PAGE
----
The ability to do something in spite of your fear is a character trait that is essential for achieving dreams and living your best life. Courage should be taught and encouraged throughout your child's life. During the turbulent teen years, when peer pressure and distractions are rampant, it is a trait that should be regularly reinforced. Help your teen remain courageous in all aspects of his life by engaging in teen-friendly, courage-building activities.
List Your Fears
Encourage your teen to list what he is afraid to do. It could include anything from trying out for the swim team to standing up to the school bully. Discuss each fear and come up with ways to overcome them. Perhaps he could spend more time practicing before trying out for the swim team. If he has been cowering and avoiding a bully, explain that bullies target those who appear weak. He should ignore the bully, but stick up for himself if the bully targets him. Tell him to stay close to friends that will stick up for each other. If the bully gets physical with your teen or his friends, teach him to stand tall, yell for him to stop and tell an adult as soon as possible.
Help your teen create a courage poster to hang in his room. At the top he could write "Courage is ..." Use magazines to cut out pictures of words such as "bravery," " boldness" and "fearlessness. He can also look for pictures of famous brave people online and paste them to the poster as well. He could include people such as Susan B. Anthony, Jackie Robinson and Cesar Chavez and write quotes related to courage that are attributed to them. Encourage him to look at the poster each morning when he wakes up and remind himself that if those people can do the groundbreaking acts they did, he can surely run for student body president or apply for that hard-to-get-into college.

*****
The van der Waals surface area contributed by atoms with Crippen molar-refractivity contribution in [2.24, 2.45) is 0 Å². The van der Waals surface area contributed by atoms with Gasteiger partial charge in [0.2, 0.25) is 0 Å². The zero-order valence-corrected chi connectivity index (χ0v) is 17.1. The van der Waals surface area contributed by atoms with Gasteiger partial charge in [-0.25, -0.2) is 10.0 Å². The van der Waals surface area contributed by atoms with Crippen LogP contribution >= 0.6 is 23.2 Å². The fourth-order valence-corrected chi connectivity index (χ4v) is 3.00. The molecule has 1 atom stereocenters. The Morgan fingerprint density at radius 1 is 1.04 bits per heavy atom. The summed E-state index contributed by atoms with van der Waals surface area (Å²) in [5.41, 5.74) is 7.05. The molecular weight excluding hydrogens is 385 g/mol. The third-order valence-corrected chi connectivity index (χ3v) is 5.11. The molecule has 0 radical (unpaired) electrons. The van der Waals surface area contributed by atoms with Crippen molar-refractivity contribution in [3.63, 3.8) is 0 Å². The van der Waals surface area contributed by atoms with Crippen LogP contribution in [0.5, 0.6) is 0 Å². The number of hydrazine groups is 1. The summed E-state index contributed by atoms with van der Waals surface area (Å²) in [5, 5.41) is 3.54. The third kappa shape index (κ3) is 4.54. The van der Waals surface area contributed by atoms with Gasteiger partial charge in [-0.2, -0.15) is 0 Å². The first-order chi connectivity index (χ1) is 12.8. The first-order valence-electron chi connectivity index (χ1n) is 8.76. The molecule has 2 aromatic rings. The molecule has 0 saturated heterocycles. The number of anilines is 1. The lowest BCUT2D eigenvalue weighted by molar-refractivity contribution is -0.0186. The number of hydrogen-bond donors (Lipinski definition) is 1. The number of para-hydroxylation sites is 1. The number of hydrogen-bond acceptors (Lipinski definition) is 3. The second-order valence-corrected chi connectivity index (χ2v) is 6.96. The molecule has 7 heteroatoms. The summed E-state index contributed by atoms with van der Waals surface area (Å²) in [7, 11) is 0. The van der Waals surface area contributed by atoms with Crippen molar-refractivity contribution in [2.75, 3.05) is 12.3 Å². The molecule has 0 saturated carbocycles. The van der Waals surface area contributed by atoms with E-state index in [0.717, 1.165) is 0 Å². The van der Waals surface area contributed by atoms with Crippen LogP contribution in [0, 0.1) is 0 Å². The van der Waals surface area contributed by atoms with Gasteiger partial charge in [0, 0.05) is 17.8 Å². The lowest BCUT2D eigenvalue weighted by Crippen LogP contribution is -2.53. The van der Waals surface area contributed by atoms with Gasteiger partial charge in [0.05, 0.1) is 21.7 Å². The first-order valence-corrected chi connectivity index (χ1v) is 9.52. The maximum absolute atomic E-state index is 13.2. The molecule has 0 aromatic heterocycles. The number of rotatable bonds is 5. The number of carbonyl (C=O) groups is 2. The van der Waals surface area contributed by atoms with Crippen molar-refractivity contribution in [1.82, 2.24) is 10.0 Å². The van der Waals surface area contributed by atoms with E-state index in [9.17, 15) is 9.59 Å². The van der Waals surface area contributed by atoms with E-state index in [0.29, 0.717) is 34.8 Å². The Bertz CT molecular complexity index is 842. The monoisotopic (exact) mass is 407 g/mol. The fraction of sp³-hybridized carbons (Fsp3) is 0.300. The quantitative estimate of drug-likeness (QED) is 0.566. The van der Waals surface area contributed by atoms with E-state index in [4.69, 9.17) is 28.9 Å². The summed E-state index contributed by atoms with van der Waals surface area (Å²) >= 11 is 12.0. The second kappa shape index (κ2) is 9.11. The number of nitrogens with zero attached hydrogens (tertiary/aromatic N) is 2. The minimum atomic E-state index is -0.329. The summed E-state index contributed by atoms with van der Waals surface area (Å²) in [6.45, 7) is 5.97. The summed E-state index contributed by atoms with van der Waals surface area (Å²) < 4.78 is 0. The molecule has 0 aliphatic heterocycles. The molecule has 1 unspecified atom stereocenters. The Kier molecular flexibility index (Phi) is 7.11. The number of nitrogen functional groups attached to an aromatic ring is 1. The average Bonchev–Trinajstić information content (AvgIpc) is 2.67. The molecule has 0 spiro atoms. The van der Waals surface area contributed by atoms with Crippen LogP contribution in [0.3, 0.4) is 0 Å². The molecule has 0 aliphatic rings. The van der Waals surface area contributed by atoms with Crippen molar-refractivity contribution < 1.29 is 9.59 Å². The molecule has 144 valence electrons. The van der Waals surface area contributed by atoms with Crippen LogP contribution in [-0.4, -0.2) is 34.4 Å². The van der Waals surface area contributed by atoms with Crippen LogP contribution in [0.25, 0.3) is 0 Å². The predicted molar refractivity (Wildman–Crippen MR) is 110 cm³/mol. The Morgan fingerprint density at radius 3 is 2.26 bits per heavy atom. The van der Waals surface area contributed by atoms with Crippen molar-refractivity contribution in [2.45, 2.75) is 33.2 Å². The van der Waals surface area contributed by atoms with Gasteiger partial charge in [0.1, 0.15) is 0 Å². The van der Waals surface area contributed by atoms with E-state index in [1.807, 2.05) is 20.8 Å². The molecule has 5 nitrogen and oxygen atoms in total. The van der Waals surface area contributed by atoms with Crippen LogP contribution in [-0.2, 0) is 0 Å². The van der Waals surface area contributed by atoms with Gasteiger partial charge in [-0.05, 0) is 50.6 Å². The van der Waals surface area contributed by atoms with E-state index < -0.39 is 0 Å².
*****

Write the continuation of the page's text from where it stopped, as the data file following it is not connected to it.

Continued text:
Face Fears Together
Go with your teen to take on a fear he wants to overcome. Perhaps he has a fear of heights, but really wants to go rappelling next summer with his buddies. Visit a rock climbing center where you can support him as he climbs to the top and comes back down. Visit a ranch to ride horses if he has always had an interest, but has secretly been a little afraid. If he fears scoring badly on his SATs, share ways you dealt with your fear when facing the test, then offer to be his study buddy, helping him to prepare every step of the way.
Practice Courage at Home
Role-play circumstances with your teen in which he might need to act courageous. You and your spouse can engage him in a bully scenario and let him practice ways to deal with it courageously and without violence. If he is nervous about a speech he has to give in class, encourage him to practice in front of the family. If he is applying for a summer job he really wants, pretend to be the interviewer so he can practice his interview skills. He'll feel much more confident and less fearful of the interview if he knows what to expect. You and your spouse should also be role models of courage in your daily actions at home.